Arnie WeissmannAmong the many ways that the travel industry seems to differ from other industries is that we tend not to serve natives anywhere but in our own native lands.

No matter how successful a British domestic tour operator is in taking the English around England, hes not likely to be tempted to go into France and try to build upon his success by taking the French around France.

He may branch out and take the English around France, but never the French. It just isnt done.

Its different in other industries, of course. When Coca-Cola, Ford and Citibank set up in France, they want to see the French drinking, driving and depositing -- they couldnt hope to build a local business simply serving U.S. visitors to France.

But China -- home to a billion-plus increasingly affluent consumers -- gives everyone pause. Each year, China opens its doors wider to foreign investment and partnerships, and recently laid out rules that will go into effect in a couple of years for foreigners interested in wholly owned travel agencies and tour operations.

The Western travel industry -- hospitality and aviation, at any rate -- is already highly visible in Shanghai, Beijing and Hong Kong, and has some presence in other large cities, but its goals are to look first at Chinas inbound market (Western travelers visiting China) and second at building their brand for the Chinese outbound market (Chinese traveling abroad).

Scant attention is paid to the domestic Chinese travel product, even though the average citizen has ample vacation time and typically vacations in China.

I wondered if domestic Chinese travel would be discussed at the World Tourism Marketing Summit organized by the World Trade University and held late last month in Nanjing, China, under the patronage of the World Travel & Tourism Council.

Thanks to that patronage, several well-known Western brands were represented by high-level executives. About two-thirds of presenters and one-third of delegates were non-Chinese.

During the course of the summit, it became clear that domestic travel would remain an unspoken subtext. I did learn that theres an abundance of interesting Chinese products that, though rarely seen by Westerners, are popular in the Chinese domestic market -- extremely popular, by the looks of the crowds in some photos. But the aim of the Chinese presenters was primarily to interest foreign travelers in their destination.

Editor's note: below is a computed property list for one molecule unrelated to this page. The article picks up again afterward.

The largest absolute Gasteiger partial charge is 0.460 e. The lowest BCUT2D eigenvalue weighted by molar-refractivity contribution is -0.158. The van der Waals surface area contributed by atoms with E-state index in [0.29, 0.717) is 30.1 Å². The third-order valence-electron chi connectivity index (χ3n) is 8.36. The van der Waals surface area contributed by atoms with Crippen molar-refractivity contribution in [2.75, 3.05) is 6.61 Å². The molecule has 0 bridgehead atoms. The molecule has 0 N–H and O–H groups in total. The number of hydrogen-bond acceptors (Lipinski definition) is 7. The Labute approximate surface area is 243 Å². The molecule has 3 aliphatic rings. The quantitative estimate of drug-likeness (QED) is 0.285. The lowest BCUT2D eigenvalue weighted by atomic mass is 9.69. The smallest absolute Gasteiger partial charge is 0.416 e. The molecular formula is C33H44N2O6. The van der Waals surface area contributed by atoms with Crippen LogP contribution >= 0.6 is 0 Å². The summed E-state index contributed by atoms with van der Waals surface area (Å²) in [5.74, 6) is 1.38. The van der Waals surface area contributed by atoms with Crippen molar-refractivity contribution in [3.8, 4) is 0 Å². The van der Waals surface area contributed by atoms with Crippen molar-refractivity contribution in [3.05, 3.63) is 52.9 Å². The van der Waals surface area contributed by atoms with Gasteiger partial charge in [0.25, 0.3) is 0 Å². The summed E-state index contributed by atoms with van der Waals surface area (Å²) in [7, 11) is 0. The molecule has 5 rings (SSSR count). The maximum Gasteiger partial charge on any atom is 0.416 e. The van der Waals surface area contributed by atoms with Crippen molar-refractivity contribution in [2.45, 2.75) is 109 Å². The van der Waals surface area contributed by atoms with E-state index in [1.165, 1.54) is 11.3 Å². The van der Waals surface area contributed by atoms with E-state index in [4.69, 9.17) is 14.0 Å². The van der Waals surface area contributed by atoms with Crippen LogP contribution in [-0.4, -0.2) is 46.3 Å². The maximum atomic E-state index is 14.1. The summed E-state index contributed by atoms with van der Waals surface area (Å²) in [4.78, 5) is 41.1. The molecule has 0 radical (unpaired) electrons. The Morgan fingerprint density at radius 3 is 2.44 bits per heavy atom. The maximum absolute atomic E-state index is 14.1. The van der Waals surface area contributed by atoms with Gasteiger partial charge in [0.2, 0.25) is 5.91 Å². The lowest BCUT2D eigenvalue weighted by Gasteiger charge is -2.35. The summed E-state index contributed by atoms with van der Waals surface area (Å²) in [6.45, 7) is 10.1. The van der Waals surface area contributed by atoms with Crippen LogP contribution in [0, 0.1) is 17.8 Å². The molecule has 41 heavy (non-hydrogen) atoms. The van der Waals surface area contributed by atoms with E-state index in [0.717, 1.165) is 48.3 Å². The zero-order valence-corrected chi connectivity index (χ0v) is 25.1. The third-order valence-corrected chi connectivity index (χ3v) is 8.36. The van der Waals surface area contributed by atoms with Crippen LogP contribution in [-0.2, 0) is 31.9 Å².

The thought of foreign investment in domestic Chinese travel left my mind as soon as my train pulled out of Nanjing for Shanghai. I hadnt been to Shanghai in 20 years, and I was curious to see all the changes that had taken place since I had last visited (change has occurred at such a rapid pace that the unofficial motto of the city is, If you havent been to Shanghai in the past six months, you havent been to Shanghai).

I certainly can believe Shanghais profile changes radically every six months or so -- the city looks as if 40 generations had passed since I had last visited in 1984.

Except for some of the architecture around the Bund area, it was simply not recognizable. It has been transformed from a city where time seemed to have stopped in the 1940s to a thoroughly modern global metropolis.

As I researched how to spend my time there, the description of an off-beat attraction caught my eye: The Propaganda Poster Art Center. It is run by Yang Pei Ming, an art lover and amateur sociologist who has amassed thousands of original posters published during the Mao Tse-Tung years and has turned two rooms in the basement of an apartment building into a museum to display his collection.